PURPOSE: The peripherally inserted central catheter (PICC) is used in hospitalized patients to obtain blood samples, minimizing patient discomfort from venipunctures. Because heparinized saline within the PICC lumen may affect the activated partial thromboplastin time (aPTT), patients who require aPTT monitoring have frequent venipunctures. We tested the hypothesis that plasma aPTT values obtained through a PICC would not be clinically different to aPTT values obtained from venipuncture.
METHODS: 25 patients with a PICC already inserted were enrolled from the inpatient service of a university hospital. Baseline demographics were obtained on all study patients. Once patients had given consent, two blood samples, one from the PICC and one from a peripheral venipuncture, were drawn simultaneously. Blood was drawn from the PICC according to a standardized procedure, which included a discard volume of 5cc. All samples were drawn by one team member for standardization and immediately transported on ice to the laboratory. The technician who performed the aPTT analyses was blinded to the method of procurement (venipuncture or PICC).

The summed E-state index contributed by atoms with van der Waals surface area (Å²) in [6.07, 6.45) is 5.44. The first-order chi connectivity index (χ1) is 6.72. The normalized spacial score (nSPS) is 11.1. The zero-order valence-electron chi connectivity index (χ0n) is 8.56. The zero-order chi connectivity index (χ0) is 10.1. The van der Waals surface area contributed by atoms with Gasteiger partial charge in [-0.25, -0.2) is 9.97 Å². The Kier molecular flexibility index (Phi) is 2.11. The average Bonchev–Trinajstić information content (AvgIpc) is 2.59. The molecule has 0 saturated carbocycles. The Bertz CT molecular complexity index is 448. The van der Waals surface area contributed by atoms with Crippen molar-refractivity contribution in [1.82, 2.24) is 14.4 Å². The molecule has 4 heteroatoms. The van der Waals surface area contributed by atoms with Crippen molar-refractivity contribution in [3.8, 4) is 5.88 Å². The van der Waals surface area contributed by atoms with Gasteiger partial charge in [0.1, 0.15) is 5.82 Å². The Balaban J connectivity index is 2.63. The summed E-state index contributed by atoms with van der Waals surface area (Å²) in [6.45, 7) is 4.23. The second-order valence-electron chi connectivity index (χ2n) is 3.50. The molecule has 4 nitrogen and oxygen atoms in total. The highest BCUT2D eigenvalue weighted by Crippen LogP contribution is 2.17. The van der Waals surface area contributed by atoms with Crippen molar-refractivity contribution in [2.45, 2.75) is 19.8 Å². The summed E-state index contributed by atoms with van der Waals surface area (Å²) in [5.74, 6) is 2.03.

RESULTS: Samples from 25 patients were collected. Average age was 40±15 years; 60% were male. The mean duration that PICCs had been indwelling at the time of sample collection was 40.3±15.5 hours. The median aPTT value from the PICC and venipuncture was 35 seconds and 32.3 seconds, respectively. In only one sample was there a clinical difference between aPTT values obtained through the PICC compared to those obtained through venipuncture.
CONCLUSION: Using plasma obtained from a PICC to monitor the aPTT results in values that do not differ clinically from values obtained through peripheral venipunctures.
CLINICAL IMPLICATIONS: Adherence to a standardized protocol to monitor aPTT using indwelling PICCs minimize patient discomfort while allowing for the accurate assessment of the aPTT.
DISCLOSURE: Matthew Rondina, None.